I went to the shop on the weekend and had my Canon 5d mk iii in my backpack. The attendant asked me what was in my big bulky backpack, so I explained it was my camera and that I never leave it in the car as it is very valuable. He replied "iPhone photos are just as good". Lets test the theory and you be the judge. The look I was going for was the morning sun glowing through the leaves and not much background clutter. Image one was taken with my iPhone, and image two was taken with my full frame SLR camera. They turned out to be two very different images. Although I should stipulate that the second image was edited from raw and the iPhone jpeg had no post editing (although editing of the iPhone image would not have made a significant difference). I also used full manual mode for the second image; selecting the aperture, shutter speed, ISO and selected focal point amongst other things to achieve the results I was after. These sorts of selections would not be possible with a camera phone.
Many photographers advertise themselves as "natural light photographers" as a selling point. To most people this doesn't mean much or they assume that natural light must capture natural images better. This is a misconception. I know of a few natural light photographers who successfully use natural light and they make perfect use of the light available to them from mother nature. They do this by taking their photos at the right time of day and position their subjects perfectly. Unfortunately, our weather is anything but predictable and the use of additional lighting can be very beneficial to those who know how to use it. Others may advertise as "natural light" if they haven't mastered the use of added lighting.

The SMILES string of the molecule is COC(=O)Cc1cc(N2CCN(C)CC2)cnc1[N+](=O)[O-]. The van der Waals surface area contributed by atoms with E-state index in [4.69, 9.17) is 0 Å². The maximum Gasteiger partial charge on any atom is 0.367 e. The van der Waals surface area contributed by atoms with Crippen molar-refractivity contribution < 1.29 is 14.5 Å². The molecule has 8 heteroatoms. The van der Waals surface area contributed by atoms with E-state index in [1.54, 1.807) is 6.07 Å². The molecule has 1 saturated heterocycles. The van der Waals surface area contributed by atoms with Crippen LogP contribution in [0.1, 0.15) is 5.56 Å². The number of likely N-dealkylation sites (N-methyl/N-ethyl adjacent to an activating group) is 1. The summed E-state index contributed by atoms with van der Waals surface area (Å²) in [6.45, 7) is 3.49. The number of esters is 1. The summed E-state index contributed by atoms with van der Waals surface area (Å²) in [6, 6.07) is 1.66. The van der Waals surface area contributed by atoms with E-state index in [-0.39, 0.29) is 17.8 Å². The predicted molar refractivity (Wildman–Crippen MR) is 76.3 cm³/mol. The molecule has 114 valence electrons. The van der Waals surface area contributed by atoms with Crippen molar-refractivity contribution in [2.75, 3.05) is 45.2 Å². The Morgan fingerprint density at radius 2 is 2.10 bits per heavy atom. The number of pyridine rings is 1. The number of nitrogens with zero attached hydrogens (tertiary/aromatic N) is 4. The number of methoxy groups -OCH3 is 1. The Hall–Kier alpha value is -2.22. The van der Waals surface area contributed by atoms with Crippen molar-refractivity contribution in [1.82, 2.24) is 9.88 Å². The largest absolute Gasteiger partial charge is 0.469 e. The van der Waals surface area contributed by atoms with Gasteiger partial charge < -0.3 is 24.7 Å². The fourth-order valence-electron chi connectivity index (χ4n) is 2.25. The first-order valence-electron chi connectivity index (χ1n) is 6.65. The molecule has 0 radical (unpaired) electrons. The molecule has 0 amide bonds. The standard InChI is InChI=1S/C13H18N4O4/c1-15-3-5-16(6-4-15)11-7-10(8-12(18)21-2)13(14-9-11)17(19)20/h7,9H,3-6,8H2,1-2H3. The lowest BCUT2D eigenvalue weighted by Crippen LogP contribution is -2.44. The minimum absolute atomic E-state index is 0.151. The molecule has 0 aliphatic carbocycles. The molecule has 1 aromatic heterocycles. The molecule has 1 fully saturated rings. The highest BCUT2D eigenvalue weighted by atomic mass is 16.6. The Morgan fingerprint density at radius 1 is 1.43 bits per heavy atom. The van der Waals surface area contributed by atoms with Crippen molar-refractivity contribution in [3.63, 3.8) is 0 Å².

As an example, the picture below was taken before sunset with the sun setting behind. This picture could not be achieved with natural light alone as the subjects would have been dark silhouettes. The flash lighting that I used highlighted their faces, while maintaining that beautiful golden background glow.
Fill flash can also be used when there are harsh lighting conditions to fill in shadows (under eyes etc) which is much more flattering. Added light also helps to make images sharper and can help reduce graininess.
Natural light photographers are very limited in when and where they can take photos and the wrong lighting conditions can really make for a bad photo.
While I always try and shoot at the right time of day (the golden hour), that is not always possible. Most of the time I use some sort of added flash (even if its subtle) and find this produces the best results.
Michelle Sanchez - Adelaide Photographer